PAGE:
The End Is Nigh (of the Financial Year, that is)

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June 30 is sneaking up on us and there are only three more weeks until the end of the year. Time to really make sure you have all your ducks in a row. Here is our year end ‘to-do’ list for all things superannuation.

Super Contributions

June 30 is the deadline for making contributions for the 2022.2023 year. As you know, there are annual limits on how much can be contributed into super each year.

Concessional Contributions

There are two types of contributions that you can make into your super (or have made on your behalf). Concessional contributions are contributions that the payer claims a tax deduction for. The ‘payer’ can be either yourself or your employer (which can include your own company if you are self-employed).

Super funds pay tax at the rate of 15% on concessional contributions. This means that concessional contributions can reduce your overall tax liability if your personal marginal tax rate is higher than 15%.

We have used this example before, but let’s say you have an income of $75,000. This makes your marginal income tax rate 32.5%. For every $1,000 of ‘extra’ concessional contributions you make, you will reduce your personal tax bill by $325. This means that you only actually lose $675 of spending power (the $1,000 minus the $325 tax you no longer need to pay).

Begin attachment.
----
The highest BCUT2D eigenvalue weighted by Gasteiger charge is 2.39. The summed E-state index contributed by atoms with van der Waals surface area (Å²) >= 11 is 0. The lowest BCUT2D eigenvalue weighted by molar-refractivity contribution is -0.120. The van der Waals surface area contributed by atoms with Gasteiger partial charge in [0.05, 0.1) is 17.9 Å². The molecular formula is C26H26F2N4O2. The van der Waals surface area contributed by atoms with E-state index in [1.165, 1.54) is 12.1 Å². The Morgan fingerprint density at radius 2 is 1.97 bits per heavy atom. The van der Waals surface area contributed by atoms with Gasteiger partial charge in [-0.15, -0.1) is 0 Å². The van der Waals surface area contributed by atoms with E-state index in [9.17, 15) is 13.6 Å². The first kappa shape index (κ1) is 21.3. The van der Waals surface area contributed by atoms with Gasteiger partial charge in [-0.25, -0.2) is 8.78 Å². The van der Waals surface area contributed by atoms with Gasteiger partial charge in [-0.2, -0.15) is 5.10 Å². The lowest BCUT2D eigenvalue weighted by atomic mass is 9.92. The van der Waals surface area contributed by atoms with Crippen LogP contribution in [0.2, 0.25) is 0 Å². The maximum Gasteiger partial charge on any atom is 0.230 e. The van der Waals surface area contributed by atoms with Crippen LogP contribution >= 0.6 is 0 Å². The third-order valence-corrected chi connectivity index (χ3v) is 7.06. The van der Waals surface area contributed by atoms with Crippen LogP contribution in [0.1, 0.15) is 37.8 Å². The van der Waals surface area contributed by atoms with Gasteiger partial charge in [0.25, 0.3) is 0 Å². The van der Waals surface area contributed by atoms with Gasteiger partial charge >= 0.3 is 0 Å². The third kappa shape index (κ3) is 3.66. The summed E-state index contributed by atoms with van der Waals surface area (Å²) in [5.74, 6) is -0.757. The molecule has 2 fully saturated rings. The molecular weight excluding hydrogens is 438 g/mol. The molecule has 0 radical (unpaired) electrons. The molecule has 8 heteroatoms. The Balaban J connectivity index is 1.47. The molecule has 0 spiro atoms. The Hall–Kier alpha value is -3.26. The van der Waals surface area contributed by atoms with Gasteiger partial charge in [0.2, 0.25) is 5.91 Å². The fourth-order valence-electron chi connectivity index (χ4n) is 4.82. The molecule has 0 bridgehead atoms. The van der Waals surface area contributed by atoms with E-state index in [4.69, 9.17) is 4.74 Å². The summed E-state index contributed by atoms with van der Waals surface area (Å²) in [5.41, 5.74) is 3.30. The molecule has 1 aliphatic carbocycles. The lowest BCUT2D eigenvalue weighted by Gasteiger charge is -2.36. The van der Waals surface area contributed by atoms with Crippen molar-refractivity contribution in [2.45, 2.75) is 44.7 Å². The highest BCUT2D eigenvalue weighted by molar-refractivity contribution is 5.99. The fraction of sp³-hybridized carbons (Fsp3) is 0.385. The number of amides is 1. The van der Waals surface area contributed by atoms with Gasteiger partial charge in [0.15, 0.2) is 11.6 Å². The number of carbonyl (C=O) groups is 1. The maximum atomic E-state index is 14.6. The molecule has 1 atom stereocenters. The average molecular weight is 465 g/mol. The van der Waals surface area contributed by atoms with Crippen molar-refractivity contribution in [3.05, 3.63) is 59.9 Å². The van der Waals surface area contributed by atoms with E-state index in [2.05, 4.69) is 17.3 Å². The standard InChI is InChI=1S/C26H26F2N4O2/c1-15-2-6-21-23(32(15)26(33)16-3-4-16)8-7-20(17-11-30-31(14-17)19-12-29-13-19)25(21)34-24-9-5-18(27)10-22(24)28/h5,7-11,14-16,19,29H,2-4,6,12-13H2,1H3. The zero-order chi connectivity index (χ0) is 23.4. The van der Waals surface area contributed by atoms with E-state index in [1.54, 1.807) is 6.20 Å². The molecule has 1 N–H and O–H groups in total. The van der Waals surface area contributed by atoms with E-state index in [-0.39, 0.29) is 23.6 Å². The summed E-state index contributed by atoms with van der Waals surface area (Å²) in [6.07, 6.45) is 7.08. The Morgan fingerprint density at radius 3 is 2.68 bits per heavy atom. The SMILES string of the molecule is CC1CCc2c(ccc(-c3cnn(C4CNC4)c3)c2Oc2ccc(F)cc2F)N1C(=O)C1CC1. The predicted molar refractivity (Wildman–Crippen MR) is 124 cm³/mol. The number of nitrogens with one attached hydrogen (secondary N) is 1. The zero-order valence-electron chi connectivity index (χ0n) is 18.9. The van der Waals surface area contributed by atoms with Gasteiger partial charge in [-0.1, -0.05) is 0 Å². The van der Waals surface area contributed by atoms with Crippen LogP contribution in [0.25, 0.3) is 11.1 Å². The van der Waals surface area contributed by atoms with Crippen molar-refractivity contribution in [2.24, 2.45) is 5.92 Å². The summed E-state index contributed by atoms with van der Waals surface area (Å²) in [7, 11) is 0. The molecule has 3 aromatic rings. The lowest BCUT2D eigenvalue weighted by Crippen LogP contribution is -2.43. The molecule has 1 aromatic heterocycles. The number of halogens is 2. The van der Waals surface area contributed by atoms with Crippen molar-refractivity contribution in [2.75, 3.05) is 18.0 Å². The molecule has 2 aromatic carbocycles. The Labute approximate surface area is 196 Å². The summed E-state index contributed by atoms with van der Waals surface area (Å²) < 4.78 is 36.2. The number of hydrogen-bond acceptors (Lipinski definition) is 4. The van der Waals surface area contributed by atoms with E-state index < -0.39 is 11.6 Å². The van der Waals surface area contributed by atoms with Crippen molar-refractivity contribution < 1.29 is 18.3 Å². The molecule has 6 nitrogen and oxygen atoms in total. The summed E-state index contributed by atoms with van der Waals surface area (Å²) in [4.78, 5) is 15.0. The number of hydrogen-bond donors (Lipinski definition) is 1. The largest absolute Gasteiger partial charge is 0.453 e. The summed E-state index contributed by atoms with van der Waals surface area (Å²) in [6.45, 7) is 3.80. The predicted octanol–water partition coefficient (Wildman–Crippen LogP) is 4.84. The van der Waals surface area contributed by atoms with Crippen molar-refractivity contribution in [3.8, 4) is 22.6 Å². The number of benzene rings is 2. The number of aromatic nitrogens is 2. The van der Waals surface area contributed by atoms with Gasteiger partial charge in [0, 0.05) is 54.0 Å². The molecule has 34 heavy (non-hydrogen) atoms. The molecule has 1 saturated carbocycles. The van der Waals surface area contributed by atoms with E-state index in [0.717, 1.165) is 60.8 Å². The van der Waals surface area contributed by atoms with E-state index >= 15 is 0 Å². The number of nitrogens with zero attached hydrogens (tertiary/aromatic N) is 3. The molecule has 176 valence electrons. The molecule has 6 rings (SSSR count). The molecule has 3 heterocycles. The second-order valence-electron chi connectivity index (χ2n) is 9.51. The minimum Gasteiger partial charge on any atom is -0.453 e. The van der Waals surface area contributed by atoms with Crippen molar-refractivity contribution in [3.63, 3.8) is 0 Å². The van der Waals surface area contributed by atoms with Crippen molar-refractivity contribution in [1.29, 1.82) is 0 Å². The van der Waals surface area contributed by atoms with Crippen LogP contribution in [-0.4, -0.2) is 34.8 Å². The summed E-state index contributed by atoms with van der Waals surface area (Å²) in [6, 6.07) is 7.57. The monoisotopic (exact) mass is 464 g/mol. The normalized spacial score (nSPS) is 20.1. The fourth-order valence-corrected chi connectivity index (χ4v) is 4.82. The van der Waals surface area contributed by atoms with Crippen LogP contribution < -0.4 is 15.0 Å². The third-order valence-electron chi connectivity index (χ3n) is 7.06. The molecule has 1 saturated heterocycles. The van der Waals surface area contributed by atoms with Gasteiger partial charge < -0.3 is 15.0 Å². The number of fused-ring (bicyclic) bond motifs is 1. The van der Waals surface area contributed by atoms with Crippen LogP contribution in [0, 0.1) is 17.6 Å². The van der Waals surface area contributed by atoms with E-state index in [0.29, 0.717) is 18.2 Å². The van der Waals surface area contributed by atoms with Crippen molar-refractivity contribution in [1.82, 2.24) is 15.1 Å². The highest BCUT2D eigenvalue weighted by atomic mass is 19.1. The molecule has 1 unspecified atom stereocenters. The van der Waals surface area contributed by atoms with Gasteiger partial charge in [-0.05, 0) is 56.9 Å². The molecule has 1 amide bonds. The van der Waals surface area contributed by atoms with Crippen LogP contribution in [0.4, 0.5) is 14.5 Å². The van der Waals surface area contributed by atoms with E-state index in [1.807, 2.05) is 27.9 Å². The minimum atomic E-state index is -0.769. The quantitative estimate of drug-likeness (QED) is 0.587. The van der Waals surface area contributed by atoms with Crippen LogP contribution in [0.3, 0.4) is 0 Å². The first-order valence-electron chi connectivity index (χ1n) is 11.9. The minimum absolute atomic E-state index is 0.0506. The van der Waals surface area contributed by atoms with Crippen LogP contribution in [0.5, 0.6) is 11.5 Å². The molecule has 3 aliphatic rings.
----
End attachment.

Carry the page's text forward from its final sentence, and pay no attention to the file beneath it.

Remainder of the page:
In the super fund, your $1,000 is subject to 15% tax. That leaves $850 in the fund after tax.

Basically, you have ‘bought’ $850 worth of super fund benefits. However, this has only cost you $675 in after-tax spending power, meaning the contribution reaps an effective immediate return of $175 ($850 minus $675). As a percentage of your foregone $675, $175 is almost 26%.

26% is a pretty good return. This is especially the case because this return is basically risk-free – it is the combined effect of the tax laws, meaning that you will receive the benefit without even having to risk your money in an investment. Whether your $850 ends up being exposed to investment risk depends on what your superfund does with it after it arrives. But there is no risk in simply putting it into your fund.

26% is an unbeatable rate of risk-free return. That’s why topping up your concessional contributions is almost always a good idea. Each person has a personal limit of $27,500 of concessional contributions per year, which includes concessional contributions from all sources (including your employer). As an example, the above salary of $75,000 should give rise to an employer contributing an extra $7,875 into super, being 10.5% of $75,000. If that happens, then you can add an additional $19,625 of contributions for the year.

Non-Concessional Contributions

Not all contributions give rise to tax deductions. Contributions where the contributor does not claim a tax deduction are known as non-concessional contributions. As well as not giving rise to a tax deduction for the contributor, non-concessional contributions do not incur tax as they arrive into a fund. So, why make them?